The Causes and Investigation of Heavy Equipment Trucking Fires

June 10, 2020 - by Patrick Riedlinger Trucking Fire.jpg

Across the United States, vehicle fires occur daily.  Passenger vehicles, heavy commercial trucks and heavy construction equipment all have the necessary fuels and ignition sources available to cause a fire. Finding the origin and cause of the fire becomes the pivot point in determining what fuel and ignition source are in proximity to one another to have caused the fire.  Strict adherence to procedures in NFPA 921, Guide for Fire and Explosion Investigations, demonstrates how to narrow the field of burn to a small area in order to determine the origin.

The U.S. Fire Administration finds that one in eight fire department responses are to highway vehicle fires.1 Although, this stat accounts for all vehicles, many of these calls are specifically for heavy equipment trucking fires.  The leading cause of these fires are due to mechanical or design flaws which may originate from electrical wiring, fuel or several other forms of material that can ignite in vehicles fires.  Adjusters and attorneys often need to consider the possibility of subrogation if the fire seems suspicious, the vehicle is newer, or other similar vehicles have been catching fire.  Fire investigation experts are called on scene to determine the origin and cause, as well as determine liability, if any.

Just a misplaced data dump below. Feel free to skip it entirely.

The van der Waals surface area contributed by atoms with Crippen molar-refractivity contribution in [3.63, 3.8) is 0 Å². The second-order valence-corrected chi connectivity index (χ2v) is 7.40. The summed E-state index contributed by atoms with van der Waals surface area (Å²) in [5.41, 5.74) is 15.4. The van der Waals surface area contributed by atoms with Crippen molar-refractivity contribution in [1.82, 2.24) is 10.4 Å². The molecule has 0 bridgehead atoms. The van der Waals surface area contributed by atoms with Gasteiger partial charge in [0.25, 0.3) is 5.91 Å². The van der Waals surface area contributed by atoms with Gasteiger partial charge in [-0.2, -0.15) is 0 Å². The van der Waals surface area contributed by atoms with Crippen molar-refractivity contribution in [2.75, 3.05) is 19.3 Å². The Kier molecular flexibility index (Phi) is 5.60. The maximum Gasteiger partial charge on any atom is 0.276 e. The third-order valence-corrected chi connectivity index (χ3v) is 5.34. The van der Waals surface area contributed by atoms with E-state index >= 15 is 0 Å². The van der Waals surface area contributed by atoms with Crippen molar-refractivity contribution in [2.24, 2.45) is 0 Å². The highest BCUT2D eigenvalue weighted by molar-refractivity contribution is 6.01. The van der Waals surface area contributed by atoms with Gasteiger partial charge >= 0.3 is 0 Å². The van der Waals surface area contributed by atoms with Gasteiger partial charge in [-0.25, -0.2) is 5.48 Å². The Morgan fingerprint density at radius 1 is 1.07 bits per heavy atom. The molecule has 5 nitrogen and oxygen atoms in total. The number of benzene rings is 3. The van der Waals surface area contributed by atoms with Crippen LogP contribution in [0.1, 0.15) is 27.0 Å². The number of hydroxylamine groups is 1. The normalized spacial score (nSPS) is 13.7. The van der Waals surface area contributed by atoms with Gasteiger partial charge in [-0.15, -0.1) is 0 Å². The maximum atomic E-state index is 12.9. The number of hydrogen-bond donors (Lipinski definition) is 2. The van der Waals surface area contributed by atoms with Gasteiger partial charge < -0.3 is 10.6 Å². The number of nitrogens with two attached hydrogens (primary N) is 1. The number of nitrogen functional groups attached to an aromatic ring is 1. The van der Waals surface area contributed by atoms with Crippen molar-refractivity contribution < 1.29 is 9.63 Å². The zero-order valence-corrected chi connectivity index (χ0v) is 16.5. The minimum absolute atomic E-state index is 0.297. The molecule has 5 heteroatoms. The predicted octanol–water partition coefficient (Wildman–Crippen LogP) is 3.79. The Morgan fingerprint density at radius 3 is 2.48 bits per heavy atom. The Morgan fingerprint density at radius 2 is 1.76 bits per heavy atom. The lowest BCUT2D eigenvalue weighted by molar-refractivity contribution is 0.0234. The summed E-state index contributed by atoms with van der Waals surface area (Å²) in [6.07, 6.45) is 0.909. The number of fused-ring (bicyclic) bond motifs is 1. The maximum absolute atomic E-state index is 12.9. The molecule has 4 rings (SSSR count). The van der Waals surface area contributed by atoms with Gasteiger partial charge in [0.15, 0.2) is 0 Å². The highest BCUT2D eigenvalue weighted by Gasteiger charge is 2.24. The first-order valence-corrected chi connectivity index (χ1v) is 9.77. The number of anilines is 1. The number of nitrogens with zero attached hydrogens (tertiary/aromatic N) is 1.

Vehicle Examination & Fire Investigation

The examination of a vehicle fire loss is tedious and complex and sometimes can take longer than a residential house fire.  Given the complexity of a vehicle fire, the first and most important step in the investigation of a vehicle fire is to determine the fire’s area of origin.

Vehicle fires are similar to structure fires in that the investigator works from the area of least damage to the greatest damage.  Heat patterns can give clues to where the fire may have begun.  The hottest burn is not necessarily always the origin of the fire, but it helps to determine if the fuel source came later or if it was where the flame started. 

To begin this process, the investigation of vehicles can be divided into three sections, the engine compartment, the passenger/driver area and the cargo space.  It is important to investigate all parts in order to determine the heat source, fuel burned and oxygen availability because together, that chemical reaction creates fire.